16
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It tells the story of a boy called Ciaran that has started to write his worries in a list that is growing by the day. They’re the type of worries that most children could relate to – mainly loosing things!
17
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“Robin stared at her with his flat eyes and went back to sucking his wooly doggy that had flat eyes also, of sewn-on felt, because glass ones might find their way into Robin’s appendix and cause damage.”
18
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“Alice and Lydia Pitt were saving up for a padlock. In the meantime they had to rely on the power of fear to keep people out of the garden shed across the lane. Alice had pinned a notice on the door: Caution Deadly Spirits.”
19
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When his teacher discovers the plasticine going missing it turns out a lot more children have decided to do the same. They join them together and make one giant worry monster to share their worries.
20
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The PItts lived in the garden flat, which was right at the bottom of the house, down the area steps, so the shed was officially theirs, but the lane that ran along the ends of the gardens was a right-of-way. Anybody could walk down it, and the sheds were on the other side.”
21
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‘I wonder if that was the last Lightning of all,’ said Andrew. ‘Well, if that wasn’t, that ought to have been. What a way to go out, eh?’.”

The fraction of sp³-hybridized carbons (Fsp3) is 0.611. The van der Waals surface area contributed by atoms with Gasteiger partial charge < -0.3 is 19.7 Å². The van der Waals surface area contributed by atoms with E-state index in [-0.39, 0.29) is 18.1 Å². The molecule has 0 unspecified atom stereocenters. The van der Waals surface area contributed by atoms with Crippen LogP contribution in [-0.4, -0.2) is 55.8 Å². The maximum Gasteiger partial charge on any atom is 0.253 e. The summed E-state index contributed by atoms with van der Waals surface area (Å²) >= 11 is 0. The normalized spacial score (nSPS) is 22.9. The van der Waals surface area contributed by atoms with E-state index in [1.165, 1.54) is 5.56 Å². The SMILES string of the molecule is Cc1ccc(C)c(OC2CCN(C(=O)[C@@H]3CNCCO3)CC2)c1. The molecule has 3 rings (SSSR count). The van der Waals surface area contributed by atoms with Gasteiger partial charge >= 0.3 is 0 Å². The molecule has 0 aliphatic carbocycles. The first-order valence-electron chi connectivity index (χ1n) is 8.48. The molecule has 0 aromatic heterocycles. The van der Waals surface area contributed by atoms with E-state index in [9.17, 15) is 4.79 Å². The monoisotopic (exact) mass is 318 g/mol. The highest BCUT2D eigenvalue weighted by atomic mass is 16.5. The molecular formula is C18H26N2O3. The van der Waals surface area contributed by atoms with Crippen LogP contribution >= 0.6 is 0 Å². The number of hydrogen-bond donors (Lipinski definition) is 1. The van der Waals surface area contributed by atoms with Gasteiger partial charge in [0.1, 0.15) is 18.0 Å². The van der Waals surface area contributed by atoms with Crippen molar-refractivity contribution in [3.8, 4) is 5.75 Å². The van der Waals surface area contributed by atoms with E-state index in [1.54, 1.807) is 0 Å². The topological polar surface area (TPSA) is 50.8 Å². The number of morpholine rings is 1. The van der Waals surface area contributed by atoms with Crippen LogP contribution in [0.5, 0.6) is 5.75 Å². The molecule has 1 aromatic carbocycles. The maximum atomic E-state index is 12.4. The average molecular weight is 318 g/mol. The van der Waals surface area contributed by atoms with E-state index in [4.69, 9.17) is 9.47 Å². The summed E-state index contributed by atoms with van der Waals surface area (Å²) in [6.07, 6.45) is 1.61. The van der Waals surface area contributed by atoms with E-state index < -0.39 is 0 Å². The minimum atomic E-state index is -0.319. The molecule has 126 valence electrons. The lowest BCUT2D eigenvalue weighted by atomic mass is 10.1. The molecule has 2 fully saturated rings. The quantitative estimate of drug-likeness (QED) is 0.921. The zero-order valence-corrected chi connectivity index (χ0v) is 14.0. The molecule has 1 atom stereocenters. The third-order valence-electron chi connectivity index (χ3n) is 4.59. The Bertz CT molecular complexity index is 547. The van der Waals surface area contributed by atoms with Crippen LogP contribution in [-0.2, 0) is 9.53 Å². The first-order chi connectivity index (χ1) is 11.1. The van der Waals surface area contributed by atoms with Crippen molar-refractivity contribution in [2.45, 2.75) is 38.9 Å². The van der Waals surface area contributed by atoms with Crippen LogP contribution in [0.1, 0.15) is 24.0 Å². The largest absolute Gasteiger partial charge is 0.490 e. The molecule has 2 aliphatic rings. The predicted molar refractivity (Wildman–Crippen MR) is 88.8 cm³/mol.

22
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“The change comes about when it becomes clear that the objects of Victor’s passion, the magnificent arrowhead jets that roar across the Norfolk landscape from a nearby RAF airfield, may be withdrawn from service. ”
23
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“it was a field of furry barley. Andrew, having lived all his life in towns, had never seen barley except in a photograph. He was rather pleased to see it alive and growing in a Norfolk field.”
24
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“Their regular bike rides to observe take-offs and landings are now threatened, and also the familiarity they have built up involving a younger brother, shopping trips, and hamsters.”
25
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“Shortly after his family moves to the Norfolk countryside, Andrew is befriended by a local boy with a passion for airplanes.”
26
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“We meet the bright middle-class Andrew whose father’s job takes his laid-back family to a more rural location, and Victor who, playing up to a reputation for being academically backward at school, is patently dyslexic and would probably be diagnosed today as on the autism spectrum. ”
27
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“And yet there is more to either than appears on the surface, and they will have more in common than their social backgrounds and familiar aspirations would suggest.”
28
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“Two schoolboys in 1980s Norfolk are thrown together with nothing to suggest they have anything in common except being outsiders in their school, Andrew whose family are incomers and Victor who would be possibly be identified now as having learning difficulties.”
29
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“Being close neighbours in the village means that, when the summer holidays arrive, they spend time together, and Thunder and Lightnings is mostly an account of those few weeks when a friendship is established, only to be threatened by an immanent change.”
30
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“He laid it out on the living room floor and Ginger stepped down from the settee and sat in the middle of it like a castaway on a raft. Andrew moved his tail which was lying along the coast and concealing a strip of country, two miles wide.”